If you are importing or exporting goods for the first time. You will need to know a few things before scheduling the delivery of the shipping container. Some of these include permits, delivery charges, clearance space, and ground conditions. If you do not take the necessary precautions, you may not be able to take delivery of your goods. And the extra cost and delay can be hard to afford. Some things to prepare for when taking delivery of sea freight containers:
Permission to Store the Container on Your Property
Whether you need permission to store the container temporarily on your property depends. On the location and the applicable local regulations. Unless you are in an obscure place, the shipping container should be able to provide the necessary information. But you should always check with your local administrative authorities to get it right before taking delivery.
It is important to know that most shipping lines or freight forwarders. Do not include the delivery fee in their container shipping and storage quotation. It is because the fee varies with the distance the container has to travel to your site. According to 360Connect, most suppliers charge a flat fee for delivery within a distance of 50 miles and an extra rate per mile for distances beyond the limit. If your property is difficult to access, you may be charged more.
Lead Time for Container Delivery
You should ask the container supplier how much in advance you need to book your containers. If it is a peak period shipment, you can expect to wait for as long as four to six weeks, but during the off-season, you may get delivery in two to three days, depending on the demand and rostering system. Matching the availability of your goods to the delivery of the container is important. To avoid extra charges and blocking capital. If the need to ship is urgent, you can ask for expedited delivery on the payment of extra charges.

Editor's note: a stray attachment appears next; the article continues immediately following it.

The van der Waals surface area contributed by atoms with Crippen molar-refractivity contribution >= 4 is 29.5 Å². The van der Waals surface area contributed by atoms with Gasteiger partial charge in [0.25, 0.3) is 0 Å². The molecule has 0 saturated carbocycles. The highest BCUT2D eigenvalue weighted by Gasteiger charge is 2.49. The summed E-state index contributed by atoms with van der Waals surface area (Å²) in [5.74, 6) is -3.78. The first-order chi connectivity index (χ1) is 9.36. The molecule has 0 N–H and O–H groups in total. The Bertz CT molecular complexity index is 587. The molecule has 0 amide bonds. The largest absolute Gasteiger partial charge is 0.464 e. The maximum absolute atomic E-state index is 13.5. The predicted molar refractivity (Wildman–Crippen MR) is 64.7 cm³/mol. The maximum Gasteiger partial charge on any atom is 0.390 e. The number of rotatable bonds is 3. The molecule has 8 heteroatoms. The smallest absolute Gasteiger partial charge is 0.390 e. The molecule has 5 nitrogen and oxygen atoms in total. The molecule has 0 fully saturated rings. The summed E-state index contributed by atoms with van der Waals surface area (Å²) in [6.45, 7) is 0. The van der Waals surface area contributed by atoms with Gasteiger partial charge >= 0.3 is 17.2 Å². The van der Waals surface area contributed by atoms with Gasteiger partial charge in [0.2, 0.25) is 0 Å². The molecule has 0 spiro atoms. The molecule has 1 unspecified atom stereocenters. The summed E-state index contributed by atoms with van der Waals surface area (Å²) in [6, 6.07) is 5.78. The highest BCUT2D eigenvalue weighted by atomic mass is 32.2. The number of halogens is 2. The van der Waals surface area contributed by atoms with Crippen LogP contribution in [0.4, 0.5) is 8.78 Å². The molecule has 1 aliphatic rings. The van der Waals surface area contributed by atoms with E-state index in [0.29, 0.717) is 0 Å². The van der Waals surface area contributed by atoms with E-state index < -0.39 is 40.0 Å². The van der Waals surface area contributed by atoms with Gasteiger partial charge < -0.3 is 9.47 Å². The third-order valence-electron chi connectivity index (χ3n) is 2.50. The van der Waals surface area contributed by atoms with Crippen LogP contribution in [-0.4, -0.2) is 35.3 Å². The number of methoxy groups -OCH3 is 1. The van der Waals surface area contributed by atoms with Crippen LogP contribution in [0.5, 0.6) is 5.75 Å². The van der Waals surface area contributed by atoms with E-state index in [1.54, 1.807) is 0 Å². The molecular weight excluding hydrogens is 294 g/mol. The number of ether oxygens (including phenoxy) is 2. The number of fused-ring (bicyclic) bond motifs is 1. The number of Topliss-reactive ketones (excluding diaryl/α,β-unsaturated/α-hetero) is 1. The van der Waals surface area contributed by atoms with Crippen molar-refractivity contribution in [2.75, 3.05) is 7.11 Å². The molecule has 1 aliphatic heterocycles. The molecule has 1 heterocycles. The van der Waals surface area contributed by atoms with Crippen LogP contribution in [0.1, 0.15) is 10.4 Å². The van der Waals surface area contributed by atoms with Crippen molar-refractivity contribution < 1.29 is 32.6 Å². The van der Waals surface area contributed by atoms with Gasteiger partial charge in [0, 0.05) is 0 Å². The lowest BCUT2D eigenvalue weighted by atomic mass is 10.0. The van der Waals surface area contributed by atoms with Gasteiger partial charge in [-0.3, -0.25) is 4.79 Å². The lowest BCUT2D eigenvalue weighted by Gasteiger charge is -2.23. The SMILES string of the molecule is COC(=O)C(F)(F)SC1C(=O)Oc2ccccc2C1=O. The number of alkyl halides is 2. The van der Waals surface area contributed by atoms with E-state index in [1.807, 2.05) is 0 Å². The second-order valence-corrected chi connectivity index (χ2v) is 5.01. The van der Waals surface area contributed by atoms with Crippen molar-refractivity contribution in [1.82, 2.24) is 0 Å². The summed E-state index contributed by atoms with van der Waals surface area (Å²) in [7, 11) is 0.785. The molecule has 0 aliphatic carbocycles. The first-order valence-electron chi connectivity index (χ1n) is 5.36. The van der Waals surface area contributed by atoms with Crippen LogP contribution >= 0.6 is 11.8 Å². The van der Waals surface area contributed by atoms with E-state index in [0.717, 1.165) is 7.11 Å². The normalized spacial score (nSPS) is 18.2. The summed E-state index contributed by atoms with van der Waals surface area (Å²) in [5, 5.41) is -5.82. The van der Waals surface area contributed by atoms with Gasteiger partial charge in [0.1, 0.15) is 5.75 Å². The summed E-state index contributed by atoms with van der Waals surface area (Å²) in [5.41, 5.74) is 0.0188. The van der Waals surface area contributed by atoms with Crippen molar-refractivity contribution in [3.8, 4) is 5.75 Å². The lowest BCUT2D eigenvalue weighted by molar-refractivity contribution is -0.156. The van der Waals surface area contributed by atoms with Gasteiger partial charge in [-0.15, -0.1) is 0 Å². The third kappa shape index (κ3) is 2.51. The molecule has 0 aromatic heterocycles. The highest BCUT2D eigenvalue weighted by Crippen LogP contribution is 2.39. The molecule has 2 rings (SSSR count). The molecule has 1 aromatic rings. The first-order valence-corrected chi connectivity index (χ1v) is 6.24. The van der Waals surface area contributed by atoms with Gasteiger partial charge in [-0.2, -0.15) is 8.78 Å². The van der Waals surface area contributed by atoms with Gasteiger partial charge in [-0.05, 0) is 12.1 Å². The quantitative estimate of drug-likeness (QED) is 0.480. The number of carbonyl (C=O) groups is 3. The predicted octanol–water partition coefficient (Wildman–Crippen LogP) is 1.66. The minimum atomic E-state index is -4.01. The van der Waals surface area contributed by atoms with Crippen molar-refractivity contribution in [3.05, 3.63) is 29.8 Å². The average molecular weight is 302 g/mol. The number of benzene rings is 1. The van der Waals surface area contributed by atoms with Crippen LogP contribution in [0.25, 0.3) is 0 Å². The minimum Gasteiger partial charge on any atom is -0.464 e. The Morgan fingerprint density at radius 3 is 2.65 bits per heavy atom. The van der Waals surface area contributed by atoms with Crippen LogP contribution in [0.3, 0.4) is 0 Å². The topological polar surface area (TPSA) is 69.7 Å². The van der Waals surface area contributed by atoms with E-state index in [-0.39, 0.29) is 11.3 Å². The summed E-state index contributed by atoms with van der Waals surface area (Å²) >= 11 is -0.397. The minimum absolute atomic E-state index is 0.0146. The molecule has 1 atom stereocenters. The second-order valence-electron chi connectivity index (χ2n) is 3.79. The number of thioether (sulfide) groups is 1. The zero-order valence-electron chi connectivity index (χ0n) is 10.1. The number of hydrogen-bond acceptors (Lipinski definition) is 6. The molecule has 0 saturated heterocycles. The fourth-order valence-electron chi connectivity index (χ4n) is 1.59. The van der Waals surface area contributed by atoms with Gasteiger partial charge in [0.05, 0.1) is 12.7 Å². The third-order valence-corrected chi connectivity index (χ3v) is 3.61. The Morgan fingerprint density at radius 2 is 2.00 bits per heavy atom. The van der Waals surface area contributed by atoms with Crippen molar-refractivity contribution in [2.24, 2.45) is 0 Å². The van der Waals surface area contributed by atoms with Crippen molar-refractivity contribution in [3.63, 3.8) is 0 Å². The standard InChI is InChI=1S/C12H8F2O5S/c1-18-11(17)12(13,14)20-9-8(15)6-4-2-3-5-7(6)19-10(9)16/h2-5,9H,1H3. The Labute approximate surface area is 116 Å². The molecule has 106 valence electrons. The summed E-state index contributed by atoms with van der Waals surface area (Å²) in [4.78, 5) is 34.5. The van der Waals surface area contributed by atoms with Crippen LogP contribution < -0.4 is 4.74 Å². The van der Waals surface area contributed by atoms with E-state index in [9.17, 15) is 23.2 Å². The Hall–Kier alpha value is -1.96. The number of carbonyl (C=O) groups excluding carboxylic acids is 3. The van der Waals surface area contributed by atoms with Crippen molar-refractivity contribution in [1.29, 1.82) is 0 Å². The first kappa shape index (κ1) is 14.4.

You must ensure adequate space for the supplier to unload the storage container at your location. A 20-foot container will require 75 feet of clear straight space. While a 40-foot container will need 100 feet of clear space for the unloading. The minimum width required is 12 feet, and you also need to provide 20 feet of overhead clearance.
Suppliers will want to know details of the site so they can advise you on what to do to make it suitable for container delivery. You will need to tell them how long you need to keep the container on your premises. Because long-term storage requires more site preparation. The ground should be smooth, firm. And level and there should be a concrete pad or paved road to place the container. Further, the site should not be prone to flooding and be easily accessible by the semi-trailer flatbed truck.
To ensure smooth delivery, you need to provide the driver with specific instructions. For example, you may need the container door to face a particular way for easy loading or unloading. Or the approach roads may be tricky to navigate.